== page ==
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Useful guidance as you consider when and how to safely resume cancer screening

​If you have signs or symptoms of cancer, you should consult your doctor or a health provider right away

At the onset of the COVID-19 pandemic, elective medical procedures, including cancer screening, were largely put on hold to prioritize urgent needs and reduce the risk of the spread of COVID-19 in healthcare settings. One consequence of this has been a substantial decline in cancer screening.

As states and other authorities re-open businesses and ease restrictions, many healthcare facilities are starting to offer elective procedures again, including cancer screening. Restarting cancer screening requires careful consideration of the risks and benefits of screening, along with ensuring safety for both patients and healthcare personnel.  

Decisions about restarting screening depend on many factors, and they may not be the same for every person. They will likely vary by community while the pandemic continues.

Regular cancer screening is still important

If you had an appointment for screening that was postponed or canceled, talk to your healthcare team about when to reschedule. Your provider can discuss balancing the risks and benefits of being screened now or postponing for a later date, taking into account your personal and family history, other risk factors, and the timing of your last screening test.

It is also important to keep in mind that we’re focusing here on cancer screening. Screening tests look for cancer in people who don’t have symptoms. These tests are different from tests your doctor might order if you have symptoms that could be from cancer. If you have signs or symptoms that might be from cancer, for instance, a lump in the breast or blood in the stool, you should discuss this with your provider right away, as you will need exams or tests that evaluate those particular signs and symptoms. 

You may have options for screening 

Screening recommendations are general recommendations for large groups of people, but there may be flexibility for some screening tests. For example:

Many women get cervical cancer screening every year. However, no organization recommends cervical cancer screening with a Pap test any more often than every 3 years, and if an HPV test is used, no more often than every 5 years. If you have had normal test results in the past, getting cervical cancer screening at this time is not urgent.

Many women get an annual mammogram for breast cancer screening.  However, leading organizations that issue screening guidelines recommend that average risk women ages 55 and older can be screened every two years. If you are 55 or older and had a normal mammogram within the last year, you could choose to have your next mammogram up to 24 months after your last one.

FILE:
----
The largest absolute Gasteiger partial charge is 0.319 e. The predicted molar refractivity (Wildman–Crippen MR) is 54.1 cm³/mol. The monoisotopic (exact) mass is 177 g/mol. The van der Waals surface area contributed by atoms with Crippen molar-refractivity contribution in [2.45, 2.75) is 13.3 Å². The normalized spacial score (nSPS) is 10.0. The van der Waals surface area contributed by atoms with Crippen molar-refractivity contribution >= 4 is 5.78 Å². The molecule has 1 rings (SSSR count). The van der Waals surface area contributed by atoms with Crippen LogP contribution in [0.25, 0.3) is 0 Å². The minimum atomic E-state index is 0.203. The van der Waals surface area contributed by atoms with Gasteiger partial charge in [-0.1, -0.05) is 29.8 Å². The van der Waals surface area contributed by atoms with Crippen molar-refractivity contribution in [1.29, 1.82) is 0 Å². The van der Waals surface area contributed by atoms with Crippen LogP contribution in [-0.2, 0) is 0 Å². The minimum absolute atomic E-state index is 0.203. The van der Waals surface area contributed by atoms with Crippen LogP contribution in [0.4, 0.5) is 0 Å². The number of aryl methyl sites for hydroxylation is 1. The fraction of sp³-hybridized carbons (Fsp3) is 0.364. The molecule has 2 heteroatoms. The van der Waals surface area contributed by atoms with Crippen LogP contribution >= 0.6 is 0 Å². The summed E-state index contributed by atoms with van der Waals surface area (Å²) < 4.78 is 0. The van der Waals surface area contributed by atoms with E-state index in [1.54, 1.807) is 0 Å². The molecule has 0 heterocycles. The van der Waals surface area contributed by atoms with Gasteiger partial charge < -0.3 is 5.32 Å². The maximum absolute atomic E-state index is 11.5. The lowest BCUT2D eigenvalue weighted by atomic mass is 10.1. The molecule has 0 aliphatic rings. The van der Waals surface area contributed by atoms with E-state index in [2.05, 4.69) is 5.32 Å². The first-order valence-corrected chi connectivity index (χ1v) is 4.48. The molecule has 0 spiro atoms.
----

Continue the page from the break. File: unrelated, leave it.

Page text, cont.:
There are several options for colorectal cancer screening for people at average risk. For example, stool tests, such as fecal immunochemical testing (FIT) or a stool DNA test (such as Cologuard), can be done safely at home. If the stool test result is positive, you will need a colonoscopy, and it will be important to talk with your doctor about the safest way to proceed with this. Colonoscopy as a screening test is still an option, but it may be harder to get an appointment now compared to before the COVID-19 pandemic.

Your health care provider can help you determine what screening schedule and which screening tests are best for you at this time.

Screening needs to be done safely

As your regular facility for health care returns to providing cancer screening, it’s important that it is done as safely as possible. The U.S. Centers for Disease Control and Prevention (CDC) has recommendations for healthcare facilities to reduce the risk of COVID transmission:

  • Screening centers should be available to answer questions from patients via phone or web portal before and/or after the screening procedure.
  • Patients should be pre-screened for COVID-related symptoms before screening appointments.
  • Scheduling of appointments should allow for physical distancing between patients, and longer appointment times, if needed, to avoid crowding in waiting rooms and patient care areas.
  • There should be limitations on visitors other than patients and/or their caregivers into the screening facility.
  • If not done in front of you, the screening center should be able to tell you how often equipment and surfaces are disinfected and cleaned.
  • Everyone, including patients and staff, should wear a face covering or face mask, where appropriate. There should be frequent handwashing and use of hand sanitizer by staff, patients, and visitors.

Every community has its own unique situation and will need to rely on the judgment of the health care professionals and leaders in the community to make the best decisions possible.

This information is intended to help you understand the importance of returning to regular cancer screening as soon as it is safe to do so. At the same time, it’s important to remember that if you have signs or symptoms of cancer, or if you have additional risk factors that put you in a high-risk group, you should consult your doctor or a health provider right away for guidance.

For more about cancer and COVID-19, visit cancer.org/coronavirus.

As always, ACS is available through live chat or by phone anytime, day or night, at 1-800-227-2345.

PLEASE NOTE: This information was written by Laura Makaroff, DO, senior VP, prevention and early detection; Durado Brooks, MD, MPH, VP, prevention and early detection; and Bob Smith, PhD, senior VP, cancer screening, in collaboration with cancer.org's medical content team. For a link to this story on cancer.org, where it originated, click here.


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